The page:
There is a novel suggestion here, one that “some say” which lets the journalist off the hook in giving an opinion. Simply stating it is, in fact, stating a view. If it is brought up at all, it is meant to be considered as a possibility. So the fact that Yemen has not seen a full-scale rebellion is that the tribesmen are too busy chewing qat. Well, the south is not only smoldering with discontent but has in fact already exploded, yet qat chewing is much rarer in the south of Yemen. Worth might have considered the traditional social setting of a qat chew. I have attended many, at least for those men who can chew and not dribble at the same time, and the point is that the chewing session provides a forum for traditional mechanisms of mediation to take place. In the sense that those attending state their views and a genuine democratic dialogue may take place then I suppose one could say that qat chewing hinders open rebellion. What Worth fails to mention, although it can be read between the lines for someone who knows Yemen, is that there are indeed ways of resolving problems and disputes even when the central government has no power or is considered corrupt. The decision of the tribesmen in Rafadh to send the Al Qaeda supporters packing is proof of this. Why not focus on how this decision was reached and the values within the tribal mediation system? Yes, there are feuds, but these come more from a breakdown in the traditional cultural system rather than an endemic tribal malaise.

I appreciate Worth’s reflective moments. Certainly this is an honest admission: “Every time I drive out of Sana I get an ominous sense of going backward in time to a more lawless era.” It reminds me of Mark Twain’s Innocents Abroad, where the locals made good fodder for satirizing a cowboys-and-indians mentality. But Worth is wrong. Were it truly lawless, as he implies, he would not be riding out of Sanaa. He assumes the ineffective legal structure and enforcement of the central government is the only law in Yemen. There is a viable tradition of tribal customary law, one that has long been effective in mitigating violence in the absence of a police force or standing army. Were he to actually spend some time seeing the quotidian life of rural Yemenis, he would find that Yemen is not devoid of values or of mechanisms for achieving justice. Consider that Worth is amazed no government soldiers are guarding the spot near Shibam where four South Korean tourists were killed. Worth visited and did not get killed, neither has anyone else. Stop and compare the limited number of attacks on foreigners in Yemen, all of which garner media attention, with the daily bombings in Afghanistan and Iraq or the continual violence in northern Pakistan and Somalia. Instead of reflecting on this Worth takes a cheap shot, repeating (or perhaps making up) a statement by his guide that the murdered Koreans “discovered Islam.” Really? Is Yemen Afghanistan? Are Yemeni Muslims jihad-happy anti-Western killers?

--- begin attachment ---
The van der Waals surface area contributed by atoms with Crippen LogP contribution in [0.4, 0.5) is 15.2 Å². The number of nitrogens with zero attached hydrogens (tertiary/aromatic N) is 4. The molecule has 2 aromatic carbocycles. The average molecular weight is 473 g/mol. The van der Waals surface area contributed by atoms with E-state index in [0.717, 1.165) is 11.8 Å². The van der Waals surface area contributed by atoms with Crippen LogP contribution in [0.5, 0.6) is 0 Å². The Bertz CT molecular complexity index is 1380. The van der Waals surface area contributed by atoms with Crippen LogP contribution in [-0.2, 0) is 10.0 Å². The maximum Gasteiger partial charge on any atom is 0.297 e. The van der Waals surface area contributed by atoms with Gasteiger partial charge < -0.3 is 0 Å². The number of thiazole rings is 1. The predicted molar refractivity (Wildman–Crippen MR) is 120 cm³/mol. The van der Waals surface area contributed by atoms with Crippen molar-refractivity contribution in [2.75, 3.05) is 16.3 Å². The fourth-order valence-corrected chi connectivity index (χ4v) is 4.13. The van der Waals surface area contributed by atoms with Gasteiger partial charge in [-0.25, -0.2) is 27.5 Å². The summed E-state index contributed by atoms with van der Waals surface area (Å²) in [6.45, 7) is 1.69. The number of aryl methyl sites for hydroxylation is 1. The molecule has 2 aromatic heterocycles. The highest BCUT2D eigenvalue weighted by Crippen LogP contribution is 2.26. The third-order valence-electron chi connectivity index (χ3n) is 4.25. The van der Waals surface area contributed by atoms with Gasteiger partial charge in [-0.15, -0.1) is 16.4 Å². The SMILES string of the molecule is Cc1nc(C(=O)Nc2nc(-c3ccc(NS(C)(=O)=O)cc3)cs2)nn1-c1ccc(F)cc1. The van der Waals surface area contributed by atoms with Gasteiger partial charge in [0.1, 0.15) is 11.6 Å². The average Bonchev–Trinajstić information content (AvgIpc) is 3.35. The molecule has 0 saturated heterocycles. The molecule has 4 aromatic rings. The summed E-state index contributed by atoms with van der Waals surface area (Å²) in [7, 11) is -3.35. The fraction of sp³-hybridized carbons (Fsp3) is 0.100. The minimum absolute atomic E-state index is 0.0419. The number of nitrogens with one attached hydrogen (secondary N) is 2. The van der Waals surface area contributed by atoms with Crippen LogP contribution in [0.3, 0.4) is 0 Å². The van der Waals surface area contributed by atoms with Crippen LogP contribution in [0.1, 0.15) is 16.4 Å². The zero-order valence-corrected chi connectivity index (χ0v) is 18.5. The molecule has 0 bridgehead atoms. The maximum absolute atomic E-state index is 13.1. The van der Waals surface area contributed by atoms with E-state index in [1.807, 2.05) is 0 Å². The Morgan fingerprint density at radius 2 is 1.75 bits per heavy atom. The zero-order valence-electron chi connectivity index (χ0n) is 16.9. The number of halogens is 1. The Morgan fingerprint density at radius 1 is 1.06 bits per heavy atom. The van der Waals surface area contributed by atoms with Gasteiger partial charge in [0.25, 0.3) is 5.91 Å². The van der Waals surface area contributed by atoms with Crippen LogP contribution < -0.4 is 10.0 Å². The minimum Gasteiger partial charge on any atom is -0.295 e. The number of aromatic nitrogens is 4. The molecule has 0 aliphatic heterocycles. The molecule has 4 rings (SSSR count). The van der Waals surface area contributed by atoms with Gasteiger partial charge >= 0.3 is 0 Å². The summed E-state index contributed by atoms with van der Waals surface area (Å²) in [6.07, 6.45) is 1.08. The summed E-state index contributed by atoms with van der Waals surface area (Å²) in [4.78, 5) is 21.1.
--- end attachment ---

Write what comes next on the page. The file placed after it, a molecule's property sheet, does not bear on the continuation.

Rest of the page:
“Even in the capital, law and order often mean less than they do in other Arab countries.” Alright, this would be hard to refute since there are quite a few “Arab countries.” Since Worth asked the question if Yemen is the next Afghanistan, even forgiving the fact that Afghanistan is not Arab, make the comparison yourself. Where do you think it is safer to be as a foreigner? Or take Baghdad, where Worth had been stationed. Can he claim that law and order means more in Baghdad, even today? Or Gaza, not in terms of Hamas as much as the physical violence and mental anguish inflicted by the Israeli government on Palestinians?